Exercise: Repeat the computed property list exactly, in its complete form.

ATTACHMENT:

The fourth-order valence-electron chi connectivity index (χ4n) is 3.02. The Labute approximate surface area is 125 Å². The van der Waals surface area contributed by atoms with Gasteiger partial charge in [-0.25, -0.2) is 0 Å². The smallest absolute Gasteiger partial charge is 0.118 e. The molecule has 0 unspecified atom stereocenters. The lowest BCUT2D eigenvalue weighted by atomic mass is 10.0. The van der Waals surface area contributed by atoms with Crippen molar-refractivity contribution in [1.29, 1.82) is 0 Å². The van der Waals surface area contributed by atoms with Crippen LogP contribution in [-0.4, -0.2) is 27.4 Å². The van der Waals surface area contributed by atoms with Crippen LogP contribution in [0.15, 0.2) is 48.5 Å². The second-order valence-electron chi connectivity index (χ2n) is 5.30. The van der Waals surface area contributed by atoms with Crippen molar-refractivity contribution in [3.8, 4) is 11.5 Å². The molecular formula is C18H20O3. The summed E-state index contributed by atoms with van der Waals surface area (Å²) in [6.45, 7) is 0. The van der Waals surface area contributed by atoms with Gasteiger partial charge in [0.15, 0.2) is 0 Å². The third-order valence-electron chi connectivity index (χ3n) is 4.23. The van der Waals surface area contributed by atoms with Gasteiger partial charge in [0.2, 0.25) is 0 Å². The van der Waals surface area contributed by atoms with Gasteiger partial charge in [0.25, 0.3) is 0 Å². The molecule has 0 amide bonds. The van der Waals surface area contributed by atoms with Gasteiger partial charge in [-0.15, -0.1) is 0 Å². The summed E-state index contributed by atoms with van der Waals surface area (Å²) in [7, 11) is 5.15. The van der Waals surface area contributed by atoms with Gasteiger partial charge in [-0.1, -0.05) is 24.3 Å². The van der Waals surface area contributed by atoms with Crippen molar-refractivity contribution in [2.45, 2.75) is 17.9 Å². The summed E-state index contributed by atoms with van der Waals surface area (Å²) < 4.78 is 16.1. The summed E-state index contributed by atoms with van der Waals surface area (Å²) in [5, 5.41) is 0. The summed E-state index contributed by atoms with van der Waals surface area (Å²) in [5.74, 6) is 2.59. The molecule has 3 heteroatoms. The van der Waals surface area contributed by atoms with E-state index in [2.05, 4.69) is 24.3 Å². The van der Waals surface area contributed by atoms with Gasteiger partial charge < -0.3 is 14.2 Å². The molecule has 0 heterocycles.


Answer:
The fourth-order valence-electron chi connectivity index (χ4n) is 3.02. The Labute approximate surface area is 125 Å². The van der Waals surface area contributed by atoms with Gasteiger partial charge in [-0.25, -0.2) is 0 Å². The smallest absolute Gasteiger partial charge is 0.118 e. The molecule has 0 unspecified atom stereocenters. The lowest BCUT2D eigenvalue weighted by atomic mass is 10.0. The van der Waals surface area contributed by atoms with Crippen molar-refractivity contribution in [1.29, 1.82) is 0 Å². The van der Waals surface area contributed by atoms with Crippen LogP contribution in [-0.4, -0.2) is 27.4 Å². The van der Waals surface area contributed by atoms with Crippen LogP contribution in [0.15, 0.2) is 48.5 Å². The second-order valence-electron chi connectivity index (χ2n) is 5.30. The van der Waals surface area contributed by atoms with Crippen molar-refractivity contribution in [3.8, 4) is 11.5 Å². The molecular formula is C18H20O3. The summed E-state index contributed by atoms with van der Waals surface area (Å²) in [6.45, 7) is 0. The van der Waals surface area contributed by atoms with Gasteiger partial charge in [0.15, 0.2) is 0 Å². The third-order valence-electron chi connectivity index (χ3n) is 4.23. The van der Waals surface area contributed by atoms with Gasteiger partial charge in [0.2, 0.25) is 0 Å². The van der Waals surface area contributed by atoms with Gasteiger partial charge in [0.25, 0.3) is 0 Å². The molecule has 0 amide bonds. The van der Waals surface area contributed by atoms with Gasteiger partial charge in [-0.15, -0.1) is 0 Å². The summed E-state index contributed by atoms with van der Waals surface area (Å²) in [7, 11) is 5.15. The van der Waals surface area contributed by atoms with Gasteiger partial charge in [-0.1, -0.05) is 24.3 Å². The van der Waals surface area contributed by atoms with Crippen molar-refractivity contribution in [2.45, 2.75) is 17.9 Å². The summed E-state index contributed by atoms with van der Waals surface area (Å²) < 4.78 is 16.1. The summed E-state index contributed by atoms with van der Waals surface area (Å²) in [5, 5.41) is 0. The summed E-state index contributed by atoms with van der Waals surface area (Å²) in [5.74, 6) is 2.59. The molecule has 3 heteroatoms. The van der Waals surface area contributed by atoms with E-state index in [2.05, 4.69) is 24.3 Å². The van der Waals surface area contributed by atoms with Gasteiger partial charge < -0.3 is 14.2 Å². The molecule has 0 heterocycles.